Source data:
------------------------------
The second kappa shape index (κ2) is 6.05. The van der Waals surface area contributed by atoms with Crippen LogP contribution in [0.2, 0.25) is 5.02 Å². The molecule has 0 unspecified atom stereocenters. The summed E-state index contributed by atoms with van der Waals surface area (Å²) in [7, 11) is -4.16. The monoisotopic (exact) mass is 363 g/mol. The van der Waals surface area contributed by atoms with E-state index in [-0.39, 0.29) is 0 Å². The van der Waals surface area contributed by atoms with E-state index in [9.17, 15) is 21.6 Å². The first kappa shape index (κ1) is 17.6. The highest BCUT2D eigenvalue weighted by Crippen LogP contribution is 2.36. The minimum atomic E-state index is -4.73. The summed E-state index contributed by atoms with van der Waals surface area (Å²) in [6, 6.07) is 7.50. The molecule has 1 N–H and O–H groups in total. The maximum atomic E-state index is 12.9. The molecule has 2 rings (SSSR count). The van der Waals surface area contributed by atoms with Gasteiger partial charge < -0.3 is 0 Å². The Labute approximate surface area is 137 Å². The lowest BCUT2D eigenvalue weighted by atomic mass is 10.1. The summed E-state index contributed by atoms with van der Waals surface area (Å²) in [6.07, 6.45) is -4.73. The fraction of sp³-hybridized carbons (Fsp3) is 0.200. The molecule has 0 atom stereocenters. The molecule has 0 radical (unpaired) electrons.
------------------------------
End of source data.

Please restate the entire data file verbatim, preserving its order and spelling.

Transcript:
The second kappa shape index (κ2) is 6.05. The van der Waals surface area contributed by atoms with Crippen LogP contribution in [0.2, 0.25) is 5.02 Å². The molecule has 0 unspecified atom stereocenters. The summed E-state index contributed by atoms with van der Waals surface area (Å²) in [7, 11) is -4.16. The monoisotopic (exact) mass is 363 g/mol. The van der Waals surface area contributed by atoms with E-state index in [-0.39, 0.29) is 0 Å². The van der Waals surface area contributed by atoms with E-state index in [9.17, 15) is 21.6 Å². The first kappa shape index (κ1) is 17.6. The highest BCUT2D eigenvalue weighted by Crippen LogP contribution is 2.36. The minimum atomic E-state index is -4.73. The summed E-state index contributed by atoms with van der Waals surface area (Å²) in [6, 6.07) is 7.50. The molecule has 1 N–H and O–H groups in total. The maximum atomic E-state index is 12.9. The molecule has 2 rings (SSSR count). The van der Waals surface area contributed by atoms with Gasteiger partial charge < -0.3 is 0 Å². The Labute approximate surface area is 137 Å². The lowest BCUT2D eigenvalue weighted by atomic mass is 10.1. The summed E-state index contributed by atoms with van der Waals surface area (Å²) in [6.07, 6.45) is -4.73. The fraction of sp³-hybridized carbons (Fsp3) is 0.200. The molecule has 0 atom stereocenters. The molecule has 0 radical (unpaired) electrons.